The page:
Whilst savings have increased during the pandemic – ten per cent of GDP sits in people’s bank accounts – it is largely the better-off who have reduced expenditure on holidays and leisure to accumulate that pot of pent-up spend. The poorer in society always had less disposable income and now have lost jobs and income, many from admittedly lower-paid sectors like hospitality and retail, but essential jobs supported in the main by caring businesses trying to make things work. Without doubt there is work to be done on bringing people out of poverty and in-work poverty, but we need to do that together.
Now, with the vaccine rollout pressing ahead and with case numbers finally showing some cause for optimism, it is time to look ahead to a period of economic and social recovery.
The Edinburgh Business Resilience Group is looking at how business can work with policy-makers to provide ideas and solution to deliver a fairer, sustainable and resilient economy, addressing inclusion, fair work and net zero carbon, critical elements for Scotland’s future.
And in timely fashion, as we see the light at the end of the tunnel, as dim as that light looks at the moment, now is the time to come together, support each other and get our game plans ready.
With 17 events over five days, Edinburgh’s Business Festival, the first for our city, has been organised by the Chamber of Commerce to bring the business community together to connect, inform and inspire. And after such a difficult year, coming together has never been so important.Our programme, which began yesterday, includes virtual networking sessions, high-profile keynote speakers, lively panel discussions, practical workshops and even a virtual business awards to celebrate achievement even in these times.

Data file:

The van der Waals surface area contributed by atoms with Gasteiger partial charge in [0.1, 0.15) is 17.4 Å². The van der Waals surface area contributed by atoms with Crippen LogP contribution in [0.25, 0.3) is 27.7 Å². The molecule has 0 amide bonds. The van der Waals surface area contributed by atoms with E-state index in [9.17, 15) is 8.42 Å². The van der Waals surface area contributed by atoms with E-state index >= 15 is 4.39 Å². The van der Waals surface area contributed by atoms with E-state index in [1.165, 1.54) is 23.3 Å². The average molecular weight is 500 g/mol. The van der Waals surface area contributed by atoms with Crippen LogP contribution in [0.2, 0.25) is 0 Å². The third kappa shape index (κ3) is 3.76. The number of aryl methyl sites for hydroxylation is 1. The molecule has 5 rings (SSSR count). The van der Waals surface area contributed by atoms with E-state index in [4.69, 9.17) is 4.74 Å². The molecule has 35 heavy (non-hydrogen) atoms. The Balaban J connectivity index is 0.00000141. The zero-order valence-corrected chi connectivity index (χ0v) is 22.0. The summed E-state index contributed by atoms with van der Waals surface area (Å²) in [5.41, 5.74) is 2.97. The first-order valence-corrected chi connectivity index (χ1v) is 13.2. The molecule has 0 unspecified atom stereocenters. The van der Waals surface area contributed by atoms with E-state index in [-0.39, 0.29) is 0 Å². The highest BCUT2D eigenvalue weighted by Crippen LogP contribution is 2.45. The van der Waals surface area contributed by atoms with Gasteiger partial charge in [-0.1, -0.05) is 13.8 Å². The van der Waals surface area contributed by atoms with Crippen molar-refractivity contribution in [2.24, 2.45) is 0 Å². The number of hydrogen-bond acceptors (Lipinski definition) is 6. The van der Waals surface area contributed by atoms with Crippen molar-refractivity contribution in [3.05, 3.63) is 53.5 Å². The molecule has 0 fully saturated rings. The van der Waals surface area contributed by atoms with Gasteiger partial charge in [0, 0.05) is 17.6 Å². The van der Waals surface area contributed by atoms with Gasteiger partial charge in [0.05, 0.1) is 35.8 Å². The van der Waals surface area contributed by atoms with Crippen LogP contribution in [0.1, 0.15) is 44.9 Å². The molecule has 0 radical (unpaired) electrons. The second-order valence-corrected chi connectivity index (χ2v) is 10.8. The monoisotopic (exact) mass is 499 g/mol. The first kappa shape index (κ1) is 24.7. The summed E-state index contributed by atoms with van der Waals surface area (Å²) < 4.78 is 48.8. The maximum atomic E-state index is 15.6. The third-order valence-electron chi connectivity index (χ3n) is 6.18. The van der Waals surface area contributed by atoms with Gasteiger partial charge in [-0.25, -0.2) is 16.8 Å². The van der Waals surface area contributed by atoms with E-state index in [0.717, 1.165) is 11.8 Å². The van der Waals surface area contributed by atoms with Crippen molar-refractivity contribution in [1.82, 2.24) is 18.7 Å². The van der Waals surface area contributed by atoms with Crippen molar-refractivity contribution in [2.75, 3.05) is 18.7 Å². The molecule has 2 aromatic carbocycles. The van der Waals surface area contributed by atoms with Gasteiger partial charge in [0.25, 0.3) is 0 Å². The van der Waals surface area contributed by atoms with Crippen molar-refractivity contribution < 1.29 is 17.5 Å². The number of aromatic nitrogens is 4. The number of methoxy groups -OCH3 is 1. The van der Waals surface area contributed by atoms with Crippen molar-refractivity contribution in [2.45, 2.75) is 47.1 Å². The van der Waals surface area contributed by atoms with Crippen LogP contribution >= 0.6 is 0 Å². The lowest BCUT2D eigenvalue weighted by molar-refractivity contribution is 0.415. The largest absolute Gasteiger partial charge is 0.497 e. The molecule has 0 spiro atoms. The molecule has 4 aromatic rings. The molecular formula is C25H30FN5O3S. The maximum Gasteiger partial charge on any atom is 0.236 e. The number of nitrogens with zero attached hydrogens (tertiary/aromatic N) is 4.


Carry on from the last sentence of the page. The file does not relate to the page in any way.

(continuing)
We were delighted to welcome Fiona Hyslop MSP, the Cabinet Secretary for Economy, Fair Work and Culture to give the opening keynote address to kick off the event. Other keynote speakers include Graeme Farrington, UK and Ireland MD of innocent drinks who will talk not only of the organisations plans to grow, but as a B Corp organisation, also of their determination to do good at the same time. Katie Milligan, soon to take up the role of Chair of the Openreach Scotland Board, is another who will provide the event with food for thought and update on how Scotland becomes more digitally connected when she addresses the festival on tomorrow.
The event has had no shortage of engagement from our city and Scottish business leaders, with many taking part in panel discussions and workshops looking at the importance of connectivity to driving commerce, at how we develop the skills we will need in future, and at the vital role technology and data will play. We’ll also look at how we create sustainable businesses, and how we build the drive to net zero carbon into future business growth.
Importantly for our city and its international reputation and standing as a cultural capital, we will look at the future of live events, with our world-leading festivals and international-class venues actively participating in the discussions.
Finally, the event will include our annual business awards – for the first time delivered digitally. This annual celebration of the innovation and dynamism of our city’s businesses has become an important date in the business calendar, and we were determined that this year the show would go on.
Inclusion, Fair Work and Net Zero Carbon are the strategic goals of both local and national government. To achieve these, we will need businesses to thrive. And we need a plan.
A closer relationship between government and business would enable a greater collaboration towards a deliverable solution.
Business needs a boost. And we need a plan. To do that, we need to come together. Hopefully, through the Business Festival, the Business Awards, and the work of the Business Resilience Group, the Chamber is playing its part in the effort to make the recovery happen for all of our citizens.
Liz McAreavey, Chief Executive, Edinburgh Chamber of Commerce